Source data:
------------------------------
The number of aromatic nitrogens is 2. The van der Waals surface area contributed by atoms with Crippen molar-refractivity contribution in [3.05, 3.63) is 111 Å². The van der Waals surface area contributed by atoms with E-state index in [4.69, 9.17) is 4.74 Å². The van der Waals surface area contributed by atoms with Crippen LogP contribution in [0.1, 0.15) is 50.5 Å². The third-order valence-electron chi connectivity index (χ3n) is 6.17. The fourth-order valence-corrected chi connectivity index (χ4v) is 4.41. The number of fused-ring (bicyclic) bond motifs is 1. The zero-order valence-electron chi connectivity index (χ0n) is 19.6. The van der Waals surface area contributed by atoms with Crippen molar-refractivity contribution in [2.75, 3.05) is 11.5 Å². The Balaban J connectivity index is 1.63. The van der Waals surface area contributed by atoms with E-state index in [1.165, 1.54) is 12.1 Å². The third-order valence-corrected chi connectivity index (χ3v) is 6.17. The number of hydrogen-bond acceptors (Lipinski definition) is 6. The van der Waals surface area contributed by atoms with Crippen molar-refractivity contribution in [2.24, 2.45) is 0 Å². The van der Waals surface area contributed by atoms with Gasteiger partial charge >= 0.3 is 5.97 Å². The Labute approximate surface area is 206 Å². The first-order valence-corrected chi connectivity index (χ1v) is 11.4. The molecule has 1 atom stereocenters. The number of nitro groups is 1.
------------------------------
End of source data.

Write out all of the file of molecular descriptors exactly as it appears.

The number of aromatic nitrogens is 2. The van der Waals surface area contributed by atoms with Crippen molar-refractivity contribution in [3.05, 3.63) is 111 Å². The van der Waals surface area contributed by atoms with E-state index in [4.69, 9.17) is 4.74 Å². The van der Waals surface area contributed by atoms with Crippen LogP contribution in [0.1, 0.15) is 50.5 Å². The third-order valence-electron chi connectivity index (χ3n) is 6.17. The fourth-order valence-corrected chi connectivity index (χ4v) is 4.41. The number of fused-ring (bicyclic) bond motifs is 1. The zero-order valence-electron chi connectivity index (χ0n) is 19.6. The van der Waals surface area contributed by atoms with Crippen molar-refractivity contribution in [2.75, 3.05) is 11.5 Å². The Balaban J connectivity index is 1.63. The van der Waals surface area contributed by atoms with E-state index in [1.165, 1.54) is 12.1 Å². The third-order valence-corrected chi connectivity index (χ3v) is 6.17. The number of hydrogen-bond acceptors (Lipinski definition) is 6. The van der Waals surface area contributed by atoms with Crippen molar-refractivity contribution in [2.24, 2.45) is 0 Å². The van der Waals surface area contributed by atoms with Gasteiger partial charge >= 0.3 is 5.97 Å². The Labute approximate surface area is 206 Å². The first-order valence-corrected chi connectivity index (χ1v) is 11.4. The molecule has 1 atom stereocenters. The number of nitro groups is 1.